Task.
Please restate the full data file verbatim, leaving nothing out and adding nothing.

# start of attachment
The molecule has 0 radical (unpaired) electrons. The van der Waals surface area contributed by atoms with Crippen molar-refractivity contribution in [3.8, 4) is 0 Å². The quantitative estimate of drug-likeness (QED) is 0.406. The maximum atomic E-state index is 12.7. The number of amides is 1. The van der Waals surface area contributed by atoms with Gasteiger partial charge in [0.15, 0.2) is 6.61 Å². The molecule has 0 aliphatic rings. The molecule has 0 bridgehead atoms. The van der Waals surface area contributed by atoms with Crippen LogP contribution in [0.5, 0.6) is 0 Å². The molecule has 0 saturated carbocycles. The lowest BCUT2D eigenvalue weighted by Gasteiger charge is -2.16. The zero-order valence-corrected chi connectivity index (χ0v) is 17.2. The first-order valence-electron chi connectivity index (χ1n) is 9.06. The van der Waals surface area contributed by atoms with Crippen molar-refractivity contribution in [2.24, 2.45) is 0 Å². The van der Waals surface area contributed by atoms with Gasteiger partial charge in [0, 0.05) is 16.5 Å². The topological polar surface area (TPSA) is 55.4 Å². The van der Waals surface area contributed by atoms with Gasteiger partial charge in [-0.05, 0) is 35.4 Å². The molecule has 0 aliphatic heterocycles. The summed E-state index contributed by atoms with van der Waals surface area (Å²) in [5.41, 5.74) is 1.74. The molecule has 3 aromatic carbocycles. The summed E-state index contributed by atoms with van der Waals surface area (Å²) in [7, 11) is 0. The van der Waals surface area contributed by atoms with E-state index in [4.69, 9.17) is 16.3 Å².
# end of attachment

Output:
The molecule has 0 radical (unpaired) electrons. The van der Waals surface area contributed by atoms with Crippen molar-refractivity contribution in [3.8, 4) is 0 Å². The quantitative estimate of drug-likeness (QED) is 0.406. The maximum atomic E-state index is 12.7. The number of amides is 1. The van der Waals surface area contributed by atoms with Gasteiger partial charge in [0.15, 0.2) is 6.61 Å². The molecule has 0 aliphatic rings. The molecule has 0 bridgehead atoms. The van der Waals surface area contributed by atoms with Crippen LogP contribution in [0.5, 0.6) is 0 Å². The molecule has 0 saturated carbocycles. The lowest BCUT2D eigenvalue weighted by Gasteiger charge is -2.16. The zero-order valence-corrected chi connectivity index (χ0v) is 17.2. The first-order valence-electron chi connectivity index (χ1n) is 9.06. The van der Waals surface area contributed by atoms with Crippen molar-refractivity contribution in [2.24, 2.45) is 0 Å². The van der Waals surface area contributed by atoms with Gasteiger partial charge in [0, 0.05) is 16.5 Å². The topological polar surface area (TPSA) is 55.4 Å². The van der Waals surface area contributed by atoms with Gasteiger partial charge in [-0.05, 0) is 35.4 Å². The molecule has 0 aliphatic heterocycles. The summed E-state index contributed by atoms with van der Waals surface area (Å²) in [5.41, 5.74) is 1.74. The molecule has 3 aromatic carbocycles. The summed E-state index contributed by atoms with van der Waals surface area (Å²) in [7, 11) is 0. The van der Waals surface area contributed by atoms with E-state index in [4.69, 9.17) is 16.3 Å².